There's several factors at play here... Without more information on the drive mechanics, status, and what is already on the disk, I can only guess at some things.
First, when copying large files to the disk, it's unlikely that you'll get a singular chunk of 500gb (contiguous). It's more likely that you'll end up getting a few fragmented segments (if not many) of space all over the disk. So, as the file is being written... it's having to work back & forth over different regions of the disk.
Second, Most drives today have multiple platters and heads that have to share an axis in order to access parts of the disk. I.e., if your file is being written to the top side of the 1st platter on the first few blocks... and then the next block is allocated on the 2nd platter near the middle of the disk... you can end up where the disk's head has to jump back & forth between both segments (which adds a lot more time "seeking" between sectors) and that problem is compounded by technologies like "bus-mastering" that attempt to be smart and fill up all available bus bandwidth... by attempting to read/write in a "multi-threaded" fashion. i.e. a write operation is broken down into 5 write operations simultaneously... 1st writes blocks 1-10, 2nd writes 11-20... etc. Unfortunately, platter-based hard drives have to spend time going between each sector trying to write & verify the data... and so such a technology can actually cause more problems than it would fix. SSDs, on the other hand, have almost no seek-time... so they will fair significantly better.
Third, this is a "green" drive... which tries to be power-efficient. By design, they will "go-to-sleep" from time to time to reduce power-consumption, and spin right back up when something accesses the disk. There have been issues where the drive decides to goes to sleep (for a random unknown reason) and then has to wake back up. The spin-down time and spin-up time can generate a HUGE delay in read/write jobs. It's possible that there is a firmware for your hard drive to fix this issue... or perhaps you need to contact the manufacturer and get them to address the issue. (which may be near impossible for an 'individual/consumer' to do)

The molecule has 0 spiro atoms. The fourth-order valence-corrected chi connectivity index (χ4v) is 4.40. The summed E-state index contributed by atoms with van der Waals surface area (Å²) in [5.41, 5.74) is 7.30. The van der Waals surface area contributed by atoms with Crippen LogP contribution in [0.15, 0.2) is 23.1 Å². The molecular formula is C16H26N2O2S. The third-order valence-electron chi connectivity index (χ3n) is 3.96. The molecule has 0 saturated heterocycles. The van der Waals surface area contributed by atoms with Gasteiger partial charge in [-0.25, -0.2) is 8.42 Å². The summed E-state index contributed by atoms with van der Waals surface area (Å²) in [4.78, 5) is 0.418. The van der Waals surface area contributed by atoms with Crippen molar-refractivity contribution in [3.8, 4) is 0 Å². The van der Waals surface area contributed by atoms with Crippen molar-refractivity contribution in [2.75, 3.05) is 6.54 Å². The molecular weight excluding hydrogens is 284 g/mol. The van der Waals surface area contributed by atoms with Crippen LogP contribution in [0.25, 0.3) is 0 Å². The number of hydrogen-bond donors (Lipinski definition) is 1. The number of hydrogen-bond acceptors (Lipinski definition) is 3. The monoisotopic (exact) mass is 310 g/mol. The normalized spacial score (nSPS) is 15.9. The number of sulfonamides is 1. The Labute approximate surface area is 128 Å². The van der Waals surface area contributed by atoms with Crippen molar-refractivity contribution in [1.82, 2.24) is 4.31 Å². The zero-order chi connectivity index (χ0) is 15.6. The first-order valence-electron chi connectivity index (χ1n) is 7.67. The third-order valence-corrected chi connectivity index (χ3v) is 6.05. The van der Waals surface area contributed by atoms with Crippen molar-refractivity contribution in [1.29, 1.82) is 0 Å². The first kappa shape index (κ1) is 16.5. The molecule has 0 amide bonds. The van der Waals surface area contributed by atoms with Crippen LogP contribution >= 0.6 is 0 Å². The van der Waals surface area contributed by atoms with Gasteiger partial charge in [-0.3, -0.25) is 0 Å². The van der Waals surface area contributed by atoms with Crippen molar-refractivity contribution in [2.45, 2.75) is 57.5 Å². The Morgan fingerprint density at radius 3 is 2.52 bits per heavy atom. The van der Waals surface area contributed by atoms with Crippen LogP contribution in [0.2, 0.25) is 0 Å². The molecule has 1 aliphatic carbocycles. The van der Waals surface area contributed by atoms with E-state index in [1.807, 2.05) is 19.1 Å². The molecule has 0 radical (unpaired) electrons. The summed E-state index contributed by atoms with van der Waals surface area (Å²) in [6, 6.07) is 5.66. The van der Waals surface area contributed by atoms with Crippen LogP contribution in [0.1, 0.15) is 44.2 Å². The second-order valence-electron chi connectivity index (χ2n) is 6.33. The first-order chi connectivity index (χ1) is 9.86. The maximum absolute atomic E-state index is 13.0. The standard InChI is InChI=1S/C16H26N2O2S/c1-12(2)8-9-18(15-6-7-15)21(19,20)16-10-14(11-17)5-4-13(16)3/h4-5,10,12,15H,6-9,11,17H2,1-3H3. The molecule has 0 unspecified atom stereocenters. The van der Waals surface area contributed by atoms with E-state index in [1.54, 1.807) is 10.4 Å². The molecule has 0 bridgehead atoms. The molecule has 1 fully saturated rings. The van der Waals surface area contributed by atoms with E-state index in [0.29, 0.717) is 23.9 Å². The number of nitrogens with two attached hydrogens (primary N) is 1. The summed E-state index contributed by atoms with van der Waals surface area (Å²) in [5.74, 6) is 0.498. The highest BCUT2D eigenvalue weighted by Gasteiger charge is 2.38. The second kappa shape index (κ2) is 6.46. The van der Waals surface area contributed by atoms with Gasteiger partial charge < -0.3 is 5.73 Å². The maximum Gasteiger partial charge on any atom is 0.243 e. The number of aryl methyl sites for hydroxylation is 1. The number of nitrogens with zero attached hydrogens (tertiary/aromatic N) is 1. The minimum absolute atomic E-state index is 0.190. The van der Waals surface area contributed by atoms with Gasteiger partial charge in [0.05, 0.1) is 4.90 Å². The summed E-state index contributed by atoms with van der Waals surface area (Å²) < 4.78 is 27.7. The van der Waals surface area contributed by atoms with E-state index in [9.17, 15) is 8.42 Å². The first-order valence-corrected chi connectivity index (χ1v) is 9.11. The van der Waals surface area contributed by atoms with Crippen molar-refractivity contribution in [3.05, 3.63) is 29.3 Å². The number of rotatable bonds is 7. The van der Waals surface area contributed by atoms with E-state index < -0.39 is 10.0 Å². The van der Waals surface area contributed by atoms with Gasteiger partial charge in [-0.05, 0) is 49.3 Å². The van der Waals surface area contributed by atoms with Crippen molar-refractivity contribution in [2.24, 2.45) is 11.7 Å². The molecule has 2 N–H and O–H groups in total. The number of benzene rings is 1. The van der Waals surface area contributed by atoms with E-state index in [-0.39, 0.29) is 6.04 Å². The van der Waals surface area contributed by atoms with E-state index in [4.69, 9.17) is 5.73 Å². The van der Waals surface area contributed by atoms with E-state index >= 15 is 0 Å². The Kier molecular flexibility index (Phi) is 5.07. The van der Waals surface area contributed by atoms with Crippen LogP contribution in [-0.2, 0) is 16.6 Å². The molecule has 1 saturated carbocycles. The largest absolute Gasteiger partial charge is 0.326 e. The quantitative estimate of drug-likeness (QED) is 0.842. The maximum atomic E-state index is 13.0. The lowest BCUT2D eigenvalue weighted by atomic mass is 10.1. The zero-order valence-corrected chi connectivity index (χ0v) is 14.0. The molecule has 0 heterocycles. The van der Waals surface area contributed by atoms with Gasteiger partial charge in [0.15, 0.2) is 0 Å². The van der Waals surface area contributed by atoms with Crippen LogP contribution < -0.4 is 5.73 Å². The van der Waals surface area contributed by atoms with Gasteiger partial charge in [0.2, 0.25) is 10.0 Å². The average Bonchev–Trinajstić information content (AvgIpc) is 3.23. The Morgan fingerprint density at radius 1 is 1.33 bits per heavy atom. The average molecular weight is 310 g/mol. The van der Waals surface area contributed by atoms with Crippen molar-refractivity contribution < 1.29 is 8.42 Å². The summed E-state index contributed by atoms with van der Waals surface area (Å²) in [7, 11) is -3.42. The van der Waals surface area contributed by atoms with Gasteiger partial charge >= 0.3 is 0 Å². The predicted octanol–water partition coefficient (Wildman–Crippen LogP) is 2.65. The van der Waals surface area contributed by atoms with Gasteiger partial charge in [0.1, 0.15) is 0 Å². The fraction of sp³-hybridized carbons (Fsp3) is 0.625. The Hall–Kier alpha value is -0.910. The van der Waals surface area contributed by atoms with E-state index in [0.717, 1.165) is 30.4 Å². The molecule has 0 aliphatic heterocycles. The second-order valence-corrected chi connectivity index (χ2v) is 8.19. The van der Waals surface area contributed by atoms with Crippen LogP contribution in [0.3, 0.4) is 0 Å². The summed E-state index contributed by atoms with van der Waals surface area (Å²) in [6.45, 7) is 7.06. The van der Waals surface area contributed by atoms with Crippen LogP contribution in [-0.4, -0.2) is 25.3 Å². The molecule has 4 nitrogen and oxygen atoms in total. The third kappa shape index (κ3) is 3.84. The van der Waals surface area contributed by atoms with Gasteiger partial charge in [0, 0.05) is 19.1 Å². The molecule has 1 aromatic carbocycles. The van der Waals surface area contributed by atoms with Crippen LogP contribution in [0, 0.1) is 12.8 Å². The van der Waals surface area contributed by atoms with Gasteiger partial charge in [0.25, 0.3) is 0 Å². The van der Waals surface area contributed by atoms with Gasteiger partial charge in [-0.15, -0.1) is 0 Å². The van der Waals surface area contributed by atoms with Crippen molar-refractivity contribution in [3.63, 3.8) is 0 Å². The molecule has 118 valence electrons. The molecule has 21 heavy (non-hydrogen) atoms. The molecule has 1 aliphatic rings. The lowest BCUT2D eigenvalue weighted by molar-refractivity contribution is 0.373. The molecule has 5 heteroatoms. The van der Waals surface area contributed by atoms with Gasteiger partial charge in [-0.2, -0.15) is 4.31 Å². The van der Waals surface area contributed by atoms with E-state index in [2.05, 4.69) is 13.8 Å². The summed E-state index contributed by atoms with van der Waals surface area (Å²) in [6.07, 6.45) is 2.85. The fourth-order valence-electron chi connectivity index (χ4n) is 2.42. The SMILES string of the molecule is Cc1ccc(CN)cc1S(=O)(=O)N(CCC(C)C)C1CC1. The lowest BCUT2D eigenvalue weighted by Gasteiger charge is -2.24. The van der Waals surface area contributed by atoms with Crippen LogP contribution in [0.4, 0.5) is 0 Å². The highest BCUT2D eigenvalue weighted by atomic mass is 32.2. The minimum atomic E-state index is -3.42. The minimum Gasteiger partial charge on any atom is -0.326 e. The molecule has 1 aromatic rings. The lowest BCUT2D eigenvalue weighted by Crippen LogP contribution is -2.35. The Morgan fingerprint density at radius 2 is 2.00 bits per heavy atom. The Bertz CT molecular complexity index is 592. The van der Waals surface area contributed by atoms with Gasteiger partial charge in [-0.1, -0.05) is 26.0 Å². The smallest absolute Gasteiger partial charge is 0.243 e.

Forth, yes, the platter can go bad... but not enough bad to mark a sector as being bad. Most drives have some fuzzy-logic built-in that will write to the disk... go back & read that it was written to verify it was written properly... and if not... write it again... and then verify again... and if that fails too many times, it will finally mark the sector as being bad. But if it succeeds on the 2nd try... it's not marked as "bad" just yet.
I hope this helps you a bit... but I admit, this is far from complete. There are many MANY more reasons that can cause platter-based disk to become a "bottleneck" for performance.